Wildlife Disease and Zoonotics


Date of this Version



In: Zoonotic Tuberculosis: Mycobacterium bovis and Other Pathogenic Mycobacteria, Third Edition. Edited by Charles O. Thoen, James H. Steele, and John B. Kaneene. Published 2014 by John Wiley & Sons, Inc.


This article is a U.S. government work, and is not subject to copyright in the United States.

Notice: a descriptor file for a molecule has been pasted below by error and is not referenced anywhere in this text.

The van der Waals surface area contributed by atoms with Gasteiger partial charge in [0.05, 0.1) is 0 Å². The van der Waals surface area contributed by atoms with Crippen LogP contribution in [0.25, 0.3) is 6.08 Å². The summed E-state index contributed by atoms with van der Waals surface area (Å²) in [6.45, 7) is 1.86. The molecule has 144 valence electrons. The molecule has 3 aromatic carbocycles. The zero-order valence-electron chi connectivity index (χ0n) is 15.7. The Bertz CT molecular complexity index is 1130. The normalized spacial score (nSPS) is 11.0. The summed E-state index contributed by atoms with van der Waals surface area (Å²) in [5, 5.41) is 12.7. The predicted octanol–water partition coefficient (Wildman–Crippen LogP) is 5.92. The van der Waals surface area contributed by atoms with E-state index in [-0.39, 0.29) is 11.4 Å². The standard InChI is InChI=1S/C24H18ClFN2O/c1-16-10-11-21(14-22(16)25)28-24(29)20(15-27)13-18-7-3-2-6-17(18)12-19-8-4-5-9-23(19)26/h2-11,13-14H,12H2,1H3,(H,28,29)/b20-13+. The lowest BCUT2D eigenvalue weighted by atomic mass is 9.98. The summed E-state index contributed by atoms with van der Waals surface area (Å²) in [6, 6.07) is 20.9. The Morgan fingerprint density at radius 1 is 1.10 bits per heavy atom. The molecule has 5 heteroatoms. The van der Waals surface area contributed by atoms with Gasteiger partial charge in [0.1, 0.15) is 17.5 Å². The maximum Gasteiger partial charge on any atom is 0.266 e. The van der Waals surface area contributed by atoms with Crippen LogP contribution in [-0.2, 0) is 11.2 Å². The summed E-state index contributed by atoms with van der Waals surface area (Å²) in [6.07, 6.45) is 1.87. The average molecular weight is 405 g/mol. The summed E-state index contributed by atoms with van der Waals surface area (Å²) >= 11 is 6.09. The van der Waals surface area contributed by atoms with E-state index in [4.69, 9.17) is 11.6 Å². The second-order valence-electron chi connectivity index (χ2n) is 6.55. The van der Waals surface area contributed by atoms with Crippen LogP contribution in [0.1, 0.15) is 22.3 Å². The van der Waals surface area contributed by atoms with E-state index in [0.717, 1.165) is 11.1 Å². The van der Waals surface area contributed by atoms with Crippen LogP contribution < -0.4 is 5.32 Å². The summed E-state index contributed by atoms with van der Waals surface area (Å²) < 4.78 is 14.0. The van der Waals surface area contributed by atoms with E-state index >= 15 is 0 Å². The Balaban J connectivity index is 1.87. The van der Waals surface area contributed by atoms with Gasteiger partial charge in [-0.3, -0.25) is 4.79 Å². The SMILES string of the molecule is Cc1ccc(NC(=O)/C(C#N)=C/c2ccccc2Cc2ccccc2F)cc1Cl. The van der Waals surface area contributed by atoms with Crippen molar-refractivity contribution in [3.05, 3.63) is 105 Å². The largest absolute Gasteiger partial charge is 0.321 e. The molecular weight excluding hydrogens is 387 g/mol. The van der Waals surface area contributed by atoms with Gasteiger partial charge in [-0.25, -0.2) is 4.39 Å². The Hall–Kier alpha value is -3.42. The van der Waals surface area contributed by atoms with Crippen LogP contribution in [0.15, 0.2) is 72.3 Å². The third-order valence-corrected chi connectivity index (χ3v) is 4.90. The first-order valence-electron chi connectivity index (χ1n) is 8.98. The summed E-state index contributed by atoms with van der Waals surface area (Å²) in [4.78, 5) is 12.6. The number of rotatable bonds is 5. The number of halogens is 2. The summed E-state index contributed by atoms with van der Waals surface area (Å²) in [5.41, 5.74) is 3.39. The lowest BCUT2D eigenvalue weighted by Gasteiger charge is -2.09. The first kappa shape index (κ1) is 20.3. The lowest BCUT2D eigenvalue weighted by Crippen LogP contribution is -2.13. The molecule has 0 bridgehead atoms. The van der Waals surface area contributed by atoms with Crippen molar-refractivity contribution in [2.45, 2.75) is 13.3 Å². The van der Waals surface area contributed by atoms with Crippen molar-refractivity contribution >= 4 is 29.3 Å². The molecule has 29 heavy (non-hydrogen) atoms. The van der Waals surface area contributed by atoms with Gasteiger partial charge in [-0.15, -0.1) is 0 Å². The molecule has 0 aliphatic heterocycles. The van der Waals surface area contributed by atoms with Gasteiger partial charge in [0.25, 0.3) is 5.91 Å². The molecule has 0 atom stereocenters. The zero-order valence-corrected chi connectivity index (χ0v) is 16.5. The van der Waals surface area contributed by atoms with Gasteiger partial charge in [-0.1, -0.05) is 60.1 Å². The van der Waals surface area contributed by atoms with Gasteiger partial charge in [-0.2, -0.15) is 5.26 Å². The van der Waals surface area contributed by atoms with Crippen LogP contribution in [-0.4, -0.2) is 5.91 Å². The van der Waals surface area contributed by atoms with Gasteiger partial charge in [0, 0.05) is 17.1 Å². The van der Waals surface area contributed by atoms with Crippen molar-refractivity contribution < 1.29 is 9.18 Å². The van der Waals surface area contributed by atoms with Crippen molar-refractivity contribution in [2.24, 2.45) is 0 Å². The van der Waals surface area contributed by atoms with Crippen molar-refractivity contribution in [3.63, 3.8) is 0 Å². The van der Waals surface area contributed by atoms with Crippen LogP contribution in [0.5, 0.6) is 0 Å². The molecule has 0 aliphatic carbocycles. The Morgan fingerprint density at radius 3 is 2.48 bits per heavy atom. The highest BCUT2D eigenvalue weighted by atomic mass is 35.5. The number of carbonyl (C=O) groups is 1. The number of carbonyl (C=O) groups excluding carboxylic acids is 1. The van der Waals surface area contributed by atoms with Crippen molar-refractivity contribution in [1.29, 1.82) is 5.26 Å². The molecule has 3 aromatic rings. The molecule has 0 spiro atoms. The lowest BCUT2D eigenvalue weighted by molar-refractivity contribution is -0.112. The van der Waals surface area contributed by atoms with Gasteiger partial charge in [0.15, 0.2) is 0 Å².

The U.S. National Tuberculosis Eradication Program began in 1917 and has made great strides in reducing the prevalence of M. bovis in U.S. cattle. Sporadic cases, however, continue to be identified in beef and dairy herds and, more recently, captive cervid herds. The ultimate goal of eradication requires that disease management strategies adapt to changing risks associated with the transmission of M. bovis. This chapter describes the low level of BTB occurrence in cattle in the United States. Finding the source of infection is challenging due to the chronic nature and latent behavior of BTB in cattle and cervids, the performance of live-animal BTB tests in cattle, and the challenges associated with epidemiologic investigations. From 2001 to 2011, 92 U.S. cattle herds were affected with M. bovis. Investigation of these herds revealed several emerging challenges to the goal of BTB eradication in the United States, including changes in management practices, disease emergence in freeranging white-tailed deer and other cervids, commingling domestic cattle with infected imported animals, and limitations in the ability of tracing animals. Data in this chapter were collected by state or federal investigators and reported to the U.S. Department of Agriculture (USDA), unless otherwise noted. Most of the data refer to the period January 2001 through December 2011. Some data, however, refer to a respective federal fiscal year—October through September—or to cases that occurred before 2001.